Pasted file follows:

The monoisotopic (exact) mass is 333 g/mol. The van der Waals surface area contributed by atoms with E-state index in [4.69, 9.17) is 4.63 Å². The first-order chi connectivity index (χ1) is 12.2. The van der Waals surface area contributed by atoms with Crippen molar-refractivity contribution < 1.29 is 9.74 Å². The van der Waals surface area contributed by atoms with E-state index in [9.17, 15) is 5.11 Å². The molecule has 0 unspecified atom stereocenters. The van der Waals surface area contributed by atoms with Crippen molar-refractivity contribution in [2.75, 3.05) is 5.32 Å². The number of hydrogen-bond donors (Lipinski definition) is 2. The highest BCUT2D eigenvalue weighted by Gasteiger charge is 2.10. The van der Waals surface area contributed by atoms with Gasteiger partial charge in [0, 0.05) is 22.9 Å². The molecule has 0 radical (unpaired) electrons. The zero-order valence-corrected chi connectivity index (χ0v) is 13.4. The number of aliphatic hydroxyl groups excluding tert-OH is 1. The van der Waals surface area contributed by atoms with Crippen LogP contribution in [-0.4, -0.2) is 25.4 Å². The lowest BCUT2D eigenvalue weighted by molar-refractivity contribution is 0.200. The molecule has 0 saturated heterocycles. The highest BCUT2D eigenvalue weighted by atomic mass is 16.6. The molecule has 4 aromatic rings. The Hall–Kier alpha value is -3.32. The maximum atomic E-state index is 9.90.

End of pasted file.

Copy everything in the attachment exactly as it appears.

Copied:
The monoisotopic (exact) mass is 333 g/mol. The van der Waals surface area contributed by atoms with E-state index in [4.69, 9.17) is 4.63 Å². The first-order chi connectivity index (χ1) is 12.2. The van der Waals surface area contributed by atoms with Crippen molar-refractivity contribution < 1.29 is 9.74 Å². The van der Waals surface area contributed by atoms with E-state index in [9.17, 15) is 5.11 Å². The molecule has 0 unspecified atom stereocenters. The van der Waals surface area contributed by atoms with Crippen molar-refractivity contribution in [2.75, 3.05) is 5.32 Å². The number of hydrogen-bond donors (Lipinski definition) is 2. The highest BCUT2D eigenvalue weighted by Gasteiger charge is 2.10. The van der Waals surface area contributed by atoms with Gasteiger partial charge in [0, 0.05) is 22.9 Å². The molecule has 0 radical (unpaired) electrons. The zero-order valence-corrected chi connectivity index (χ0v) is 13.4. The number of aliphatic hydroxyl groups excluding tert-OH is 1. The van der Waals surface area contributed by atoms with Crippen LogP contribution in [-0.4, -0.2) is 25.4 Å². The lowest BCUT2D eigenvalue weighted by molar-refractivity contribution is 0.200. The molecule has 0 saturated heterocycles. The highest BCUT2D eigenvalue weighted by atomic mass is 16.6. The molecule has 4 aromatic rings. The Hall–Kier alpha value is -3.32. The maximum atomic E-state index is 9.90.